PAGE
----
Defect analysis, such as circuit area analysis, predicts failures of an integrated circuit that result from probabilistic defects. One problem with conventional defect analysis techniques is their general inability to avoid false failures attributable to dummy interconnects during defect analysis of an integrated circuit design. In particular, such defect analysis is generally unable to distinguish the difference between a true failure resulting from a simulated defect impinging upon a current carrying interconnect and a false failure resulting from a simulated defect impinging upon a dummy interconnect. The second case is referred to as being a “false failure”, because such occurrence has no significant effect on the functionality or performance of the integrated circuit design. This deficiency may thus result in overly conservative design and unnecessary testing for false failures, both of which add unwarranted cost to the manufacture of the integrated circuit.

OBJECTS AND SUMMARY OF THE INVENTION

Accordingly, an object of the present invention is a method for avoiding false failures attributable to dummy interconnects during defect analysis of an integrated circuit design.

This and additional objects are accomplished by the various aspects of the present invention, wherein briefly stated, one aspect is a method for avoiding false failures attributable to dummy interconnects during defect analysis of an integrated circuit design, comprising: providing a target layer generated by including electrical current carrying interconnects of an integrated circuit design, but not including dummy interconnects of the integrated circuit design; and performing defect analysis of the integrated circuit design using the target layer.

Another aspect is a method for avoiding false failures attributable to dummy interconnects during defect analysis of an integrated circuit design, comprising: storing interconnect polygon information for an integrated circuit design into a dummy polygons layer; copying the interconnect polygon information from the dummy polygons layer to a target layer, except for dummy interconnect polygon information; and performing defect analysis of the integrated circuit design using the target layer instead of the dummy polygons layer.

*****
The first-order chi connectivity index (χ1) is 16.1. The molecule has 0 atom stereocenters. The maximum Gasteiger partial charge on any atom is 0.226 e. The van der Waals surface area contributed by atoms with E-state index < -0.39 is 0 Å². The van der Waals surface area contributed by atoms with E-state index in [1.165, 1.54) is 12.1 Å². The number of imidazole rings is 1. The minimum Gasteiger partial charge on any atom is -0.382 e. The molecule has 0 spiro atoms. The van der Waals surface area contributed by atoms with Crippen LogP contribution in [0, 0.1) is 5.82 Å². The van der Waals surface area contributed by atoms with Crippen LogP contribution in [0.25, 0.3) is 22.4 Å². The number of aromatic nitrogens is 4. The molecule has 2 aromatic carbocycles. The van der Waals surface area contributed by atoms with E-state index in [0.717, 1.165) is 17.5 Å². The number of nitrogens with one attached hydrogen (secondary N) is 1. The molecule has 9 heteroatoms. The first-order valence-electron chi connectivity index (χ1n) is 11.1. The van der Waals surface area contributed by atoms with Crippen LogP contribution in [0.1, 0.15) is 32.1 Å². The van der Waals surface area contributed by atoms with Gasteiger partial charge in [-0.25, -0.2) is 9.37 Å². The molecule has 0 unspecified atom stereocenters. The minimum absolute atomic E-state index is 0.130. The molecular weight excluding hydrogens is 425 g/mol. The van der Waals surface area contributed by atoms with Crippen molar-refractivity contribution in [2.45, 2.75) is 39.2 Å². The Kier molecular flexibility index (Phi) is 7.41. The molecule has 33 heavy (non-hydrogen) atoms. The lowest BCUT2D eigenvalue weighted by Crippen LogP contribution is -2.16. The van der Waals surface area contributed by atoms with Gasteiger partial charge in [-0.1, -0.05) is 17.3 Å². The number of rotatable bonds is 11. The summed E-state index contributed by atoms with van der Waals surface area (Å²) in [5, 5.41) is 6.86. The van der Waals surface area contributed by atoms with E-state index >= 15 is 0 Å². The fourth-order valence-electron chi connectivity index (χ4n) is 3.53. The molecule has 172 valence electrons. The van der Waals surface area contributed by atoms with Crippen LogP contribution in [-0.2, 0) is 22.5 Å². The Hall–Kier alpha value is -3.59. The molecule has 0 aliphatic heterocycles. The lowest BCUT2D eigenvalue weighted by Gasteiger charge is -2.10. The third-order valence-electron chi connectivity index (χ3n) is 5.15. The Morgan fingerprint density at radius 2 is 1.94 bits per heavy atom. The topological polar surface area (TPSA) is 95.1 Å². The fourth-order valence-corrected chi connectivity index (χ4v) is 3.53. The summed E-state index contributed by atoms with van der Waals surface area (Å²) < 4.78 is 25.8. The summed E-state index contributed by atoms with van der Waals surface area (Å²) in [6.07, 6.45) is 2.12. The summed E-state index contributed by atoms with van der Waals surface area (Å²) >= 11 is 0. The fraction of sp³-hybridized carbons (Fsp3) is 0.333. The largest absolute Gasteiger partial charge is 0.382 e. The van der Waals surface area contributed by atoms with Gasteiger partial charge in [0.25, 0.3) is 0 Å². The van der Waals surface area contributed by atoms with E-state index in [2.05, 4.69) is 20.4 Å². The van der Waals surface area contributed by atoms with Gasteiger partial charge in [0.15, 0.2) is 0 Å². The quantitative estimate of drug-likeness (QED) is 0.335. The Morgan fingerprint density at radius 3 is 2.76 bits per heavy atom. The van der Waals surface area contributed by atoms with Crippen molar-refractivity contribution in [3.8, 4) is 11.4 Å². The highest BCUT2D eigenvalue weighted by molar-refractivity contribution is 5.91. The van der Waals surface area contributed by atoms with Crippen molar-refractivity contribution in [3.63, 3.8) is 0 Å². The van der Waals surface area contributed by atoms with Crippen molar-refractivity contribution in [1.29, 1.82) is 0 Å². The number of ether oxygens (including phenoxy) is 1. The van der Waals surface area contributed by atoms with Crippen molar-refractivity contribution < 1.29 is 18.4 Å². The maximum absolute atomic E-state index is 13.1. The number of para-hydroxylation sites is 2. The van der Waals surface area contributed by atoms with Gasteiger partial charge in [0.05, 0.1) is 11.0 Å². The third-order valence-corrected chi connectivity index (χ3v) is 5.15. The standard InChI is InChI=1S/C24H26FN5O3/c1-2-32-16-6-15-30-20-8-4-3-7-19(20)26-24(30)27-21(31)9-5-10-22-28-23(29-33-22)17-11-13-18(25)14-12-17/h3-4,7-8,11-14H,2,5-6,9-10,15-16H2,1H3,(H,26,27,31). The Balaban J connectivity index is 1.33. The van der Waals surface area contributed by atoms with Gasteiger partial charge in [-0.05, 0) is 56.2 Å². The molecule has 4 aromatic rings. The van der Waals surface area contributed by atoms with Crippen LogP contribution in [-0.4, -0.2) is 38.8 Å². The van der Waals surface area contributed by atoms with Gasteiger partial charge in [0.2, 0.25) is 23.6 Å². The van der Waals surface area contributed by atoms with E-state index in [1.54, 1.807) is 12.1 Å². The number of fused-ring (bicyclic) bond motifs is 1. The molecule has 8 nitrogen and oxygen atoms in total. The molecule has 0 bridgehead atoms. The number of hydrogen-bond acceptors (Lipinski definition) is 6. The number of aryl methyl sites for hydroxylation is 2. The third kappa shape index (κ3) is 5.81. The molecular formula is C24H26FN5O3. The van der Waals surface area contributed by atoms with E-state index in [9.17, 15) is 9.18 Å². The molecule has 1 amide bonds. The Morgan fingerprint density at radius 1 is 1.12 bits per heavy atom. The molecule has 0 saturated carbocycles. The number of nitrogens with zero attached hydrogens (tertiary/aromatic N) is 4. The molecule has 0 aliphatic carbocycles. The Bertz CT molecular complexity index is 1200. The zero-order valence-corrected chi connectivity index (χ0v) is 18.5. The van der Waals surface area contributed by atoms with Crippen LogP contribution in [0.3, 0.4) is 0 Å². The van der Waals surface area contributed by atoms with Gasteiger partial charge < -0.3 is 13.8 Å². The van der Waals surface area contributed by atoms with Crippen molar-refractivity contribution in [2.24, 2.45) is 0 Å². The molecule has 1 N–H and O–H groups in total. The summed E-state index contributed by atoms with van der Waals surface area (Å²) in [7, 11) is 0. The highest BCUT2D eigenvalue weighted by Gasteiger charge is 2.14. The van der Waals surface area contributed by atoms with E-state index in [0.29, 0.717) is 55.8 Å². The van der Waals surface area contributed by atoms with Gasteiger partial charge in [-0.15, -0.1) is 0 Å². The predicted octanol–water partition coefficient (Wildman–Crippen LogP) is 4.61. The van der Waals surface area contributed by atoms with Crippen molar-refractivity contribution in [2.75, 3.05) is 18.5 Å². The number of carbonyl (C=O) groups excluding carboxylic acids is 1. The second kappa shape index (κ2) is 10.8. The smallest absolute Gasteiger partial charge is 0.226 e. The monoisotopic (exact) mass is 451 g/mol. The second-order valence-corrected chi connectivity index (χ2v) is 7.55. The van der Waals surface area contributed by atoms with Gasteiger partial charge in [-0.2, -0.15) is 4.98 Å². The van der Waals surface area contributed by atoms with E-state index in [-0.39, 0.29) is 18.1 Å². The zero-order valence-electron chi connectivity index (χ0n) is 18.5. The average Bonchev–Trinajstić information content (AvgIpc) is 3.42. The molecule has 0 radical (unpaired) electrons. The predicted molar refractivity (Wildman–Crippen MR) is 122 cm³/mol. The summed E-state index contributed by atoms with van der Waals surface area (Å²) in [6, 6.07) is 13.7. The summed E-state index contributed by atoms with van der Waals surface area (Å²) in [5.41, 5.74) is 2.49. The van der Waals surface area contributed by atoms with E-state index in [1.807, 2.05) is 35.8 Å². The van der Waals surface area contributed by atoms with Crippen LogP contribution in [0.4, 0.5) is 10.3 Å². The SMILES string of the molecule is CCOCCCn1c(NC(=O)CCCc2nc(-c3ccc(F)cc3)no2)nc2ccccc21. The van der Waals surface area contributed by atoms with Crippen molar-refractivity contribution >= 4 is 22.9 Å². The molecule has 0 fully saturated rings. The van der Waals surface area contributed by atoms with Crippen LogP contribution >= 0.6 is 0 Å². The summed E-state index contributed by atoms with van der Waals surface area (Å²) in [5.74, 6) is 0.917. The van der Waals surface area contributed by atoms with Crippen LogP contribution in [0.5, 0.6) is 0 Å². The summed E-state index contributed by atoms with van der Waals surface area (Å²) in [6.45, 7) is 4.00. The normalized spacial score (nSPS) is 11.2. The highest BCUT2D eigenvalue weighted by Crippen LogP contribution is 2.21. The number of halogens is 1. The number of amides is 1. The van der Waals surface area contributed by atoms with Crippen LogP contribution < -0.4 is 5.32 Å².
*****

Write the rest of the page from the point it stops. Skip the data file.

Still another aspect is a method for avoiding false failures attributable to dummy interconnects during defect analysis of an integrated circuit design, comprising: retrieving conductivity layers information for an integrated circuit design from a GDSII formatted file; defining a dummy polygons layer and a target layer; restoring interconnect polygons from the conductivity layers information into the dummy polygons layer; copying the interconnect polygons from the dummy polygons layer to the target layer, except for dummy interconnect polygons; and performing defect analysis of the integrated circuit design using the target layer.

Additional objects, features and advantages of the various aspects of the invention will become apparent from the following description of its preferred embodiments, which description should be taken in conjunction with the accompanying drawings.

BRIEF DESCRIPTION OF THE DRAWINGS

FIG. 1 illustrates, as an example, a flow diagram of a method for avoiding false failures attributable to dummy interconnects during defect analysis of an integrated circuit design, utilizing aspects of the present invention.

FIGS. 2˜3 illustrate, as an example, a flow diagram of a method for generating a target layer, utilizing aspects of the present invention.

FIG. 4 illustrates, as a simplified example, a top plan view of an integrated circuit design depicting its cell hierarchy including interconnects.

DETAILED DESCRIPTION OF THE PREFERRED EMBODIMENT

FIG. 1 illustrates a flow diagram of a method for avoiding false failures attributable to dummy interconnects during defect analysis of an integrated circuit design. A computer programmed to perform the method along with a memory for storing certain information is its preferred implementation.